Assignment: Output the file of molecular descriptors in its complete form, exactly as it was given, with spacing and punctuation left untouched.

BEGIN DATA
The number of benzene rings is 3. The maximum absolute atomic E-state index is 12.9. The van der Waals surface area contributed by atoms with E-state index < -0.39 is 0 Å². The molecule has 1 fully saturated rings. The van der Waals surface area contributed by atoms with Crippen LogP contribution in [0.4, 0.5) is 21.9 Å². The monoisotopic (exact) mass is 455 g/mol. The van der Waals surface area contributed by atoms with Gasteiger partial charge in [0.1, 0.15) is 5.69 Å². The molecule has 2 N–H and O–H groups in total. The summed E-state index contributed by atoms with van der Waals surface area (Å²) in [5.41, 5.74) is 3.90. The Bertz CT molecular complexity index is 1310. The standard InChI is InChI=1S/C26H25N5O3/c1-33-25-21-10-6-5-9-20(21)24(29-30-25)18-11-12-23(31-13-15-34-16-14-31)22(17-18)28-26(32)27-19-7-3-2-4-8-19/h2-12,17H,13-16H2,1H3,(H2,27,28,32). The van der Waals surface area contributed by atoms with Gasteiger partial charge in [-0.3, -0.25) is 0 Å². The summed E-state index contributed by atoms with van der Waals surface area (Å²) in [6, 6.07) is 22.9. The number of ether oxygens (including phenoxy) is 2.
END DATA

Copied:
The number of benzene rings is 3. The maximum absolute atomic E-state index is 12.9. The van der Waals surface area contributed by atoms with E-state index < -0.39 is 0 Å². The molecule has 1 fully saturated rings. The van der Waals surface area contributed by atoms with Crippen LogP contribution in [0.4, 0.5) is 21.9 Å². The monoisotopic (exact) mass is 455 g/mol. The van der Waals surface area contributed by atoms with Gasteiger partial charge in [0.1, 0.15) is 5.69 Å². The molecule has 2 N–H and O–H groups in total. The summed E-state index contributed by atoms with van der Waals surface area (Å²) in [5.41, 5.74) is 3.90. The Bertz CT molecular complexity index is 1310. The standard InChI is InChI=1S/C26H25N5O3/c1-33-25-21-10-6-5-9-20(21)24(29-30-25)18-11-12-23(31-13-15-34-16-14-31)22(17-18)28-26(32)27-19-7-3-2-4-8-19/h2-12,17H,13-16H2,1H3,(H2,27,28,32). The van der Waals surface area contributed by atoms with Gasteiger partial charge in [-0.3, -0.25) is 0 Å². The summed E-state index contributed by atoms with van der Waals surface area (Å²) in [6, 6.07) is 22.9. The number of ether oxygens (including phenoxy) is 2.